George, a 5-year-old from Brooklyn, explains how to detect a leaky toilet during an adorable video released Tuesday as part of a new city push to reduce water waste.
"A leaky toilet can waste a lot of water and a lot of money," George says in the video.
The tutorial goes along with a new program that aims to put a plug in such toilet and residential water leaks, which can cost New Yorkers up to $50 a day.
During Fix a Leak Week, running Tuesday through Saturday, the city's Department of Environmental Protection will host a series of outreach events to educate New Yorkers about how to detect and repair costly leaks in their homes.
"What many homeowners don't know is that a small leak or running toilet can waste a lot of water and result in higher water bills," DEP Commissioner Emily Lloyd said in a statement.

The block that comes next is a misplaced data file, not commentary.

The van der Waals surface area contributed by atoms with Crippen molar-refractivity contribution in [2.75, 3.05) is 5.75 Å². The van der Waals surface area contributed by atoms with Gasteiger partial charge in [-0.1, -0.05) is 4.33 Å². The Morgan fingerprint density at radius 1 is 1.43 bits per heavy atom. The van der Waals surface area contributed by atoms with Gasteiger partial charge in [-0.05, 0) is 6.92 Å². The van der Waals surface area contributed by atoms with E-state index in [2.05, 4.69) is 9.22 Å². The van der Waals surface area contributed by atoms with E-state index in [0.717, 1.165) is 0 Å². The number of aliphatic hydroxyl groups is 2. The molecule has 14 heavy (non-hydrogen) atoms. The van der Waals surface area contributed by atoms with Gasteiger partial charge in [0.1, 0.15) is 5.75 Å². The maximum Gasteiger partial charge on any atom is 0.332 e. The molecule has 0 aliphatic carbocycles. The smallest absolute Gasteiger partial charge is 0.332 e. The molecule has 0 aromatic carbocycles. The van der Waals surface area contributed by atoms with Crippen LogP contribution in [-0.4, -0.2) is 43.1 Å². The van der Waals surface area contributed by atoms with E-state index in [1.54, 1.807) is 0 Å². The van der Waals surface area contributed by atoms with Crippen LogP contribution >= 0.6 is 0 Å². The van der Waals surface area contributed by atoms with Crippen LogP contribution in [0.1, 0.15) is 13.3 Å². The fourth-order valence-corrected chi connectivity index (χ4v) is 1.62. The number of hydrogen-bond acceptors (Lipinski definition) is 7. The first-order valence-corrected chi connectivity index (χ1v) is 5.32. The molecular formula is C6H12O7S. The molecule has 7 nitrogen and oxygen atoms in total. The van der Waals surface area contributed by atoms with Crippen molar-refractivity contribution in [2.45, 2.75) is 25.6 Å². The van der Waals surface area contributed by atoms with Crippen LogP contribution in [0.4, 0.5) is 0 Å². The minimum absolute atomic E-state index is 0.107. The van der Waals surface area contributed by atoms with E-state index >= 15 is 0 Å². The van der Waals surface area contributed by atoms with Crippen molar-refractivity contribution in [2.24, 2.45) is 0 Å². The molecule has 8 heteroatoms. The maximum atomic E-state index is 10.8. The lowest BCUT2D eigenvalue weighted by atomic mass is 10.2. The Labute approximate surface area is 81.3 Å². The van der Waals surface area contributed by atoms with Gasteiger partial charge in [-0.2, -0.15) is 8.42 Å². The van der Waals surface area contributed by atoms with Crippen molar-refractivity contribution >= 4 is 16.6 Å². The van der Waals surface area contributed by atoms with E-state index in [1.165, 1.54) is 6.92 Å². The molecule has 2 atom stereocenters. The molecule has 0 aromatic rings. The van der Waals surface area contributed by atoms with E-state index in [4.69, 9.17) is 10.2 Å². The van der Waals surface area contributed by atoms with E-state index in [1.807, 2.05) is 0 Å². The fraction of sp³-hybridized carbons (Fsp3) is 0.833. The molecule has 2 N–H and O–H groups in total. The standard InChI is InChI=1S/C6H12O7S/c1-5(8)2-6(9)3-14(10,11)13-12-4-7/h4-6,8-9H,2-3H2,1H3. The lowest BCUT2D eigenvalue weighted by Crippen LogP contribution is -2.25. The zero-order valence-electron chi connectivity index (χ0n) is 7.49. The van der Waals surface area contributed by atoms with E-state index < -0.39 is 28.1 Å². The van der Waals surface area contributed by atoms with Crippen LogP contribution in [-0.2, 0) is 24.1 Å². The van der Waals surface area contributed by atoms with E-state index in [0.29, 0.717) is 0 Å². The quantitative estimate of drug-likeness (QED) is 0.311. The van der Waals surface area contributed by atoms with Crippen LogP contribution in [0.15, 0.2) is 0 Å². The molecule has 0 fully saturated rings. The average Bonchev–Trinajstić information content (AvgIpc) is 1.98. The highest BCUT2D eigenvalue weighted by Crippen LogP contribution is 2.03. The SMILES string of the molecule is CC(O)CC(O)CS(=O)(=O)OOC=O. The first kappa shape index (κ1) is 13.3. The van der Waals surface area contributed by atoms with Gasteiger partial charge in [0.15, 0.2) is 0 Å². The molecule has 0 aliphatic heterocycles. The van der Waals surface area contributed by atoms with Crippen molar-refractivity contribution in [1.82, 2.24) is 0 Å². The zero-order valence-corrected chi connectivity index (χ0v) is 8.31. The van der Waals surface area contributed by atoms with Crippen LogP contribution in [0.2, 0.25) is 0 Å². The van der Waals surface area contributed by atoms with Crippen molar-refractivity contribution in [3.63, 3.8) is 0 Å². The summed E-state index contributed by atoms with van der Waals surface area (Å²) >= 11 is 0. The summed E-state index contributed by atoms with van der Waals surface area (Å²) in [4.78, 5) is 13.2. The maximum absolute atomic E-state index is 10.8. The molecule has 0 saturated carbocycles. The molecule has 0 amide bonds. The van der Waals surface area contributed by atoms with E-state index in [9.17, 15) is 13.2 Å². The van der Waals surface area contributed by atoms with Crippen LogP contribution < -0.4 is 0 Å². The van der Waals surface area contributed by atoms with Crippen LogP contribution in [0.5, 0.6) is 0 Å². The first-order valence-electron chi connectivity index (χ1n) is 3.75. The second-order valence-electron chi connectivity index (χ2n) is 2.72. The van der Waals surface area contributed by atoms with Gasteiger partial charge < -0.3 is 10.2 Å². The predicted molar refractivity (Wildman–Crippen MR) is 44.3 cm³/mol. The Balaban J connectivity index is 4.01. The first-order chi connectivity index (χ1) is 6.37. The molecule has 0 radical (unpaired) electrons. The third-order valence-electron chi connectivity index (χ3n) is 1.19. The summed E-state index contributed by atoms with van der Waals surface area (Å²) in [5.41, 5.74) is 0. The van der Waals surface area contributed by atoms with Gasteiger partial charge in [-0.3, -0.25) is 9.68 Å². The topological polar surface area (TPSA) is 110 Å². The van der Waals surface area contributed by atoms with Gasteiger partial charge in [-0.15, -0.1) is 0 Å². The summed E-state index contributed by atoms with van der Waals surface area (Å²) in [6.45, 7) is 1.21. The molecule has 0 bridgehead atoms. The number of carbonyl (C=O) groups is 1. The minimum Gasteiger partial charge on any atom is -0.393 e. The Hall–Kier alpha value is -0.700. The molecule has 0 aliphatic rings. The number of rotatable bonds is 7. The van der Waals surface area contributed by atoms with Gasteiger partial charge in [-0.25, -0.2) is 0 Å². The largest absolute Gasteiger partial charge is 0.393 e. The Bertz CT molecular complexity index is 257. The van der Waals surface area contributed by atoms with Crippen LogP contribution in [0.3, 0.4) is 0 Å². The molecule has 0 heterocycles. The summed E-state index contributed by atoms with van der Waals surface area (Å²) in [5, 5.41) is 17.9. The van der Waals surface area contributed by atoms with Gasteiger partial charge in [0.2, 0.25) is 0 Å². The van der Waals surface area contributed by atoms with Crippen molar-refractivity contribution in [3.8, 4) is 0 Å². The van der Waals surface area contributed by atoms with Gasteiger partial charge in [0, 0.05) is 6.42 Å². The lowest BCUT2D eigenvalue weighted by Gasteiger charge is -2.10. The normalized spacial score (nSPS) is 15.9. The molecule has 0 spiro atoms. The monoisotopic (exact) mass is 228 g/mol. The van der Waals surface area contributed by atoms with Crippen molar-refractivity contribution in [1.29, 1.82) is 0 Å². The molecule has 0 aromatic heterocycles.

"The good news is that there are simple and inexpensive steps New Yorkers can take to detect and repair leaks before they lead to higher costs," Lloyd said.
Household leaks can waste over 1 trillion gallons of water a year nationwide. A running toilet in the city can waste between 30 and 4,000 gallons of water every day, according to the Department of Environmental Protection.
While the department has participated in a federal Fix a Leak Week, this is the city program's first year.
During the events, held at Home Depot stores around the city, New Yorkers can pick up leak detector dye tablets designed to identify leaky toilets.
Some tips to detect leaks and make repairs can be found here. Hey -- if George can do it, so can you.
Here's a complete list of Fix a Leak Week events at Home Depots:
Tuesday, March 18, from 2 to 7 p.m., 5602 Avenue U, Brooklyn, and 50-10 Northern Blvd., Queens
Friday, March 21, 2 to 7 p.m., 1906 Gun Hill Road, Bronx
Saturday, March 22, 10 a.m. to 2 p.m., 2750 Veterans Road, Staten Island, NY